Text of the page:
In winter, belugas stay in polynyas (ice-free patches of sea) or at the edge of pack ice. In summer, they migrate to coastal waters, the open sea and the mouths of rivers, where the warmth, lower salinity and rough surface of the riverbed facilitate the beluga’s annual moult.
The beluga’s diet consists of fish (including cod, salmon and arctic char), cephalopods, crustaceans and marine worms. It seeks this food by diving to depths of up to 800 m.
Belugas are polygamous and mate in April and May. Females are sexually mature between the ages of four and seven, while males reach sexual maturity between eight and nine. A single calf is born following a gestation period of 14 months. Weighing 35 to 85 kg and measuring 1.5 m at birth, the young beluga is nursed by its mother for 18 months. Females give birth every three years between June and August.
Length: 1.3 - 1.7 m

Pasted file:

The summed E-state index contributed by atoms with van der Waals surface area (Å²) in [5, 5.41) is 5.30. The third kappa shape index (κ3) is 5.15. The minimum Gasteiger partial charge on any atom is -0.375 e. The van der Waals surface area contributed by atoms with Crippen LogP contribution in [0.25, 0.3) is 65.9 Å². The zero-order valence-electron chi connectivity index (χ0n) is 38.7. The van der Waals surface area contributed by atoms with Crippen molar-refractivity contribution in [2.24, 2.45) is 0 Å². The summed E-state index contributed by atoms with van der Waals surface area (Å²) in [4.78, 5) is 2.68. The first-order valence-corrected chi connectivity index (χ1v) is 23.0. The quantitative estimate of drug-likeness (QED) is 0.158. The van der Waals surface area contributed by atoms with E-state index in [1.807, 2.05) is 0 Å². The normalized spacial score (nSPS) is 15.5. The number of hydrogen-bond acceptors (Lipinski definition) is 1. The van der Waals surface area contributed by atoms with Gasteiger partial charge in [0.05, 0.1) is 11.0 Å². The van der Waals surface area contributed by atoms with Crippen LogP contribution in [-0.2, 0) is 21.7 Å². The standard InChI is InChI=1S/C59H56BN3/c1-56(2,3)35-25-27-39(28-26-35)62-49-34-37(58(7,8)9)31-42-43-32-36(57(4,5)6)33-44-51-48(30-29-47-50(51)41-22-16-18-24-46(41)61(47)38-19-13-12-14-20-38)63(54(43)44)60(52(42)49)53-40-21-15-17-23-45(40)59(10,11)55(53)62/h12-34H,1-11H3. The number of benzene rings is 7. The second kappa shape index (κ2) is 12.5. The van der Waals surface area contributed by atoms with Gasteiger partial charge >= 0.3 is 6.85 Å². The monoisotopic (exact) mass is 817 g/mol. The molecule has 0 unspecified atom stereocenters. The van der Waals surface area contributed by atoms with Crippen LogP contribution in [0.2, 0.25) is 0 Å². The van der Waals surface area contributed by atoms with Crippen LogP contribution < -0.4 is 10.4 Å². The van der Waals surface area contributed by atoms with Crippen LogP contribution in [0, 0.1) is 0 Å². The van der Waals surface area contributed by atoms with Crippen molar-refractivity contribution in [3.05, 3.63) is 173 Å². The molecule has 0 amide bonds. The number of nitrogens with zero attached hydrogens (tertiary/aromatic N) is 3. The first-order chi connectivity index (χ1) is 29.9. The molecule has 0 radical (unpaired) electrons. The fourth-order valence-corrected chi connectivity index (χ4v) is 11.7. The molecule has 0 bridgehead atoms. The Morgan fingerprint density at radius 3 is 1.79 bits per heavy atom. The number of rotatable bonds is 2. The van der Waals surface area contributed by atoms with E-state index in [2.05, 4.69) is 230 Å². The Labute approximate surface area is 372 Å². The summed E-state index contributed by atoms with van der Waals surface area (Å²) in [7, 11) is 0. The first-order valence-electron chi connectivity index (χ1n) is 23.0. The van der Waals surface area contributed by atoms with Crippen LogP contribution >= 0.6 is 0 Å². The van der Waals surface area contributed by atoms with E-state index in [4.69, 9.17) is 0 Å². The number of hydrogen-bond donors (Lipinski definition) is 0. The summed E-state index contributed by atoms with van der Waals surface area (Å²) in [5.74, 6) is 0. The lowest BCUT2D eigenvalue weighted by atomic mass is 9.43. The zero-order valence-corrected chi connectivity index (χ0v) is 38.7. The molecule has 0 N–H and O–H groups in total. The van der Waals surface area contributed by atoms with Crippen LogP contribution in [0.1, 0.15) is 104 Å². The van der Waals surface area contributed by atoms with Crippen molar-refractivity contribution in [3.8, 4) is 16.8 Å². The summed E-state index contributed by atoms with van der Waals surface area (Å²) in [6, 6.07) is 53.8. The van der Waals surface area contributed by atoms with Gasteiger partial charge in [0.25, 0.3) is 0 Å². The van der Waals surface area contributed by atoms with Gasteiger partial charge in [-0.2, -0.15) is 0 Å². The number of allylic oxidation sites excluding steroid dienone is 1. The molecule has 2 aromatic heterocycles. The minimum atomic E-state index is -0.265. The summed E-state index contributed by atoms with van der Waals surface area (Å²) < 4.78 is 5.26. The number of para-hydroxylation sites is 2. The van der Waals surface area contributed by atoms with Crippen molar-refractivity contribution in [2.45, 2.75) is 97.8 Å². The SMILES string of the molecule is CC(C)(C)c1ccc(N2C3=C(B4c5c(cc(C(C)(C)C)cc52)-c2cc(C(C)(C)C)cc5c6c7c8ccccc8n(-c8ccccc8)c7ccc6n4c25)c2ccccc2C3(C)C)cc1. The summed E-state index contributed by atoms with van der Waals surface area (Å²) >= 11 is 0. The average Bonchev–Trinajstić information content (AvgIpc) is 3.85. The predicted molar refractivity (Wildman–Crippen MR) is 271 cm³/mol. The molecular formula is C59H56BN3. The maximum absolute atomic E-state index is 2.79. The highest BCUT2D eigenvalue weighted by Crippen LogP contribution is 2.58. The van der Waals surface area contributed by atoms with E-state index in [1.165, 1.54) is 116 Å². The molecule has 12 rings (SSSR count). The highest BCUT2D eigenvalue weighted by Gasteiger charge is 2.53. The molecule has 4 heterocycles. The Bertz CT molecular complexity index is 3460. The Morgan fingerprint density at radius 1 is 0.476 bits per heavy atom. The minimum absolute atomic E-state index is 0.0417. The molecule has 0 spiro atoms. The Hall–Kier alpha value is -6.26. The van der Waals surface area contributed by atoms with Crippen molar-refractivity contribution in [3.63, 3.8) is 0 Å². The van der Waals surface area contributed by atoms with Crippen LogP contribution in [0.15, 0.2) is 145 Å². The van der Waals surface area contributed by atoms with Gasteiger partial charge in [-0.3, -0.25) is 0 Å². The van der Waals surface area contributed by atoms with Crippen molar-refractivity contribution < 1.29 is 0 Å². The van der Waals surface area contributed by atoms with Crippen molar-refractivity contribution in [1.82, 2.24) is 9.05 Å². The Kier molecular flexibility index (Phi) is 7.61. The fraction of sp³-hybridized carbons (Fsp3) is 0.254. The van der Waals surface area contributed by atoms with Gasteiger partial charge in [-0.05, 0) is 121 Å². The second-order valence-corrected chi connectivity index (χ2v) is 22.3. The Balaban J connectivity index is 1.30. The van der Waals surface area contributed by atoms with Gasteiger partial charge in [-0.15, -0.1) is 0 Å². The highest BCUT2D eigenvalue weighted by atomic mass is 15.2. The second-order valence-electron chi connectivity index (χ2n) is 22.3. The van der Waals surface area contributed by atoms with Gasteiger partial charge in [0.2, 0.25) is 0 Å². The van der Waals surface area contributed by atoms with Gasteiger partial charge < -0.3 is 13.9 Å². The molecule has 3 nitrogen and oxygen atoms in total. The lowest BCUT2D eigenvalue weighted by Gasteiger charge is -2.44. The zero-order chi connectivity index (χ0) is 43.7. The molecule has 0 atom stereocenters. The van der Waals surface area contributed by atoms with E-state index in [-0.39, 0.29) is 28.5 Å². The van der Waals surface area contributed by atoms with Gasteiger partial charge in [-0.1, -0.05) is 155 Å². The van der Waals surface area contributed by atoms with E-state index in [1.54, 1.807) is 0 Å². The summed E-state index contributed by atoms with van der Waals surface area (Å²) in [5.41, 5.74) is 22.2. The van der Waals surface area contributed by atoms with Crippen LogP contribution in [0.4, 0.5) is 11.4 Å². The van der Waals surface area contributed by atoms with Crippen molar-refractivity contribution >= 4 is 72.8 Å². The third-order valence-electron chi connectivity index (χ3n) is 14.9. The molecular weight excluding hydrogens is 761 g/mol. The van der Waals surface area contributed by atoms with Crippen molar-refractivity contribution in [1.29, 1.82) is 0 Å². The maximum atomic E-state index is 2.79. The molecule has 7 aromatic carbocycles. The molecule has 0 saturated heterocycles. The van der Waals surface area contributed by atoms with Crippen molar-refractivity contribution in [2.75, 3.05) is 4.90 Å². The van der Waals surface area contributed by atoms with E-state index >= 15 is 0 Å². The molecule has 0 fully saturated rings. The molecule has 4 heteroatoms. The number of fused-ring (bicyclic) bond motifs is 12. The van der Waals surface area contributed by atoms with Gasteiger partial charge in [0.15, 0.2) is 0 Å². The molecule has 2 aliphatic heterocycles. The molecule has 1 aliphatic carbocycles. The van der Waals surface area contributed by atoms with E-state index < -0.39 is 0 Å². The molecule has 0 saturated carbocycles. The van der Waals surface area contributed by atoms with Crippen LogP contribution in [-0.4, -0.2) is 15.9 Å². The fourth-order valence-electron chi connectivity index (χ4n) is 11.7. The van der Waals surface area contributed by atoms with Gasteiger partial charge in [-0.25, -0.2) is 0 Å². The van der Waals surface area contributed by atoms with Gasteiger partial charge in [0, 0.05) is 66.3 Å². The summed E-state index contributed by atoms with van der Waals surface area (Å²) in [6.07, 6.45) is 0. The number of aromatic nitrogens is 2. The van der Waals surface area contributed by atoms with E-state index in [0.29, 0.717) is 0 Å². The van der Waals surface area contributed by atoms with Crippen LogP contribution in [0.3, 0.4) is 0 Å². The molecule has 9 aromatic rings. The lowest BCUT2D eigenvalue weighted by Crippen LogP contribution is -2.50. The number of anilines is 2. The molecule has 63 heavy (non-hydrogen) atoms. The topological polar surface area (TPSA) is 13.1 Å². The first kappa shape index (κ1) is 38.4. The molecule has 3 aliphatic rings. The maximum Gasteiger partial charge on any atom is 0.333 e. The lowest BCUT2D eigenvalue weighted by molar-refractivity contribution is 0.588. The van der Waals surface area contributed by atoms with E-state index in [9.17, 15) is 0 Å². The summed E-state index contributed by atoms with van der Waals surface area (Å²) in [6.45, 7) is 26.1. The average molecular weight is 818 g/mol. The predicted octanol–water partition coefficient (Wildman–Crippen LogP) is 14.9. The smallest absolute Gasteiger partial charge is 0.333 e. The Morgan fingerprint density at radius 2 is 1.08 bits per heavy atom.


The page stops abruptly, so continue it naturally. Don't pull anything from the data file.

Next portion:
Weight: 45 - 110 kg
Circumpolar species. The ringed seal represents the largest mammal population in the Arctic. It gets its name from the pale grey ring-like patterns on its dark grey or brown dorsal pelage. The seal’s flippers, which help it change direction in the water, are equipped with long claws. Seals use these claws, as well as their teeth, to make breathing holes in the ice. The young are called white coats because of their colour at birth. When they are eight weeks old, they moult and their backs become silver-grey. Adult fur colour comes at the age of one.
The ringed seal’s diet consists mainly of fish and crustaceans. The animals generally maintain several breathing holes to reduce the risk of lacking air or being caught by a predator. A seal can remain under water for up to 20 minutes, although normal dive times are 4 to 8 minutes long. It is able to descend to a depth of 40 m and has been known to go down as far as 90 m.
The ringed seal reaches sexual maturity at seven years. After mating, the male has nothing to do with raising its offspring. The female digs a den in the surface of the pack ice and stays there to give birth. A white coat weighs 4.5 kg and measures 65 cm when it is born. It is suckled for 5 to 7 weeks, by which time it weighs 10 to 12 kg. During this period, the female digs out additional tunnels to avoid predation by polar bears, which can smell an animal under the snow and then try to catch its prey by crushing the den roof with its weight.